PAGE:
By Jeb Bladine • President / Publisher • 

Jeb Bladine: Saga continues for gun law opponents

Perhaps Yamhill County should pony up $75,000 to Portland attorney John Kaempf for legal costs in the fight against gun regulations Oregonians approved in November. That kind of financial commitment makes as much sense as the county’s own high-cost appeal of a state lawsuit seeking to douse our “sanctuary county” ordinance.

The underlying saga merits historic review:

In April 2021, county commissioners declared Yamhill County a gun sanctuary where no new gun regulations would be enforced. The state of Oregon filed a lawsuit to quash that county ordinance, and in July 2022 Yamhill County Circuit Court Judge Ladd Wiles held for the state.

In August, Yamhill County appealed to the Oregon Court of Appeals, so more county funds will be tossed down that rabbit hole. Meanwhile, in November, Oregonians approved new gun regulations with 50.6 to 49.4 percent approval of Measure 114. (Yamhill County defeated Measure 114 by 59.5 to 40.4 percent.)

In December, backing his county commissioners, Sheriff Tim Svenson said he didn’t plan to pursue violations of Measure 114. But totally ignoring the new law would be impractical, he said, because failure to enforce a new permit process would stop people from buying guns … and “I want citizens to be able to arm themselves.”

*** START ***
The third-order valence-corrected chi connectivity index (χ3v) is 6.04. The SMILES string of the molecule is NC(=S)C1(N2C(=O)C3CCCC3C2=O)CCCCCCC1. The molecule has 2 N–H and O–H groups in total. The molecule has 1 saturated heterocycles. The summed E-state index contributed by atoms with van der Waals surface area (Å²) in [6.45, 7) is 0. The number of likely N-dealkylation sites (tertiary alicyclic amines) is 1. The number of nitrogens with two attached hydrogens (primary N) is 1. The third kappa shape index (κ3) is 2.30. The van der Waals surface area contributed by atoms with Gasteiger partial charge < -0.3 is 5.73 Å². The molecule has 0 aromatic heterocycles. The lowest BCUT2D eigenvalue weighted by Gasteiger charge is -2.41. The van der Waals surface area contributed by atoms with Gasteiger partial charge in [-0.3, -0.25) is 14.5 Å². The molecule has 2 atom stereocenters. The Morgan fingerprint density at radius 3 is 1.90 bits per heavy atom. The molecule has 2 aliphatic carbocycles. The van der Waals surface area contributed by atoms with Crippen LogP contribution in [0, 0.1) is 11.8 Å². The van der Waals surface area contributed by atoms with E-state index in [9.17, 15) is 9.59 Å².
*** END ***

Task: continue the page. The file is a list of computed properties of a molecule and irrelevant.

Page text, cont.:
By then, the soup had already thickened:

Kevin Starrett, brother of Yamhill County Commissioner Mary Starrett and executive director of the Oregon Firearms Federation, engaged attorney John Kaempf with a $60,000 retainer to fight Measure 114. That legal work quickly ate up the retainer and added another $66,000 to OFF’s bill, which went unpaid beyond the agreed 30-day timeline.

For reasons unknown, Kaempf wasted no time in suing OFF this week for past-due billing plus costs plus $5,000 enhanced prevailing party fee.

At least temporarily, Measure 114 remains in limbo due to state and federal court challenges. And here in Yamhill County, we have reported at least one “shots fired” story every month since June.

A 2018 international study reported that the United States had 46 percent of the world’s civilian-owned guns in hands of less than 5 percent of the world’s population, and by far the highest homicide-by-firearm rate among the world’s most developed nations. We can assume that is unchanged.

There will come a day, perhaps far in the future, when America can contemplate its history of gun violence and death, and act decisively to change things. Meanwhile, we can only wonder what’s to come in a county where public officials feel empowered to snub our state laws and courts.

News-Register Publisher Jeb Bladine can be reached at or 503-687-1223.



There has only been 34 mass shootings in the first 28 days of the new year. On track to another record! Ya we need more guns and larger magazines.


MacMinniville's very own mass shooter:

No problem. Politically correct, President Biden recommended shotgun.

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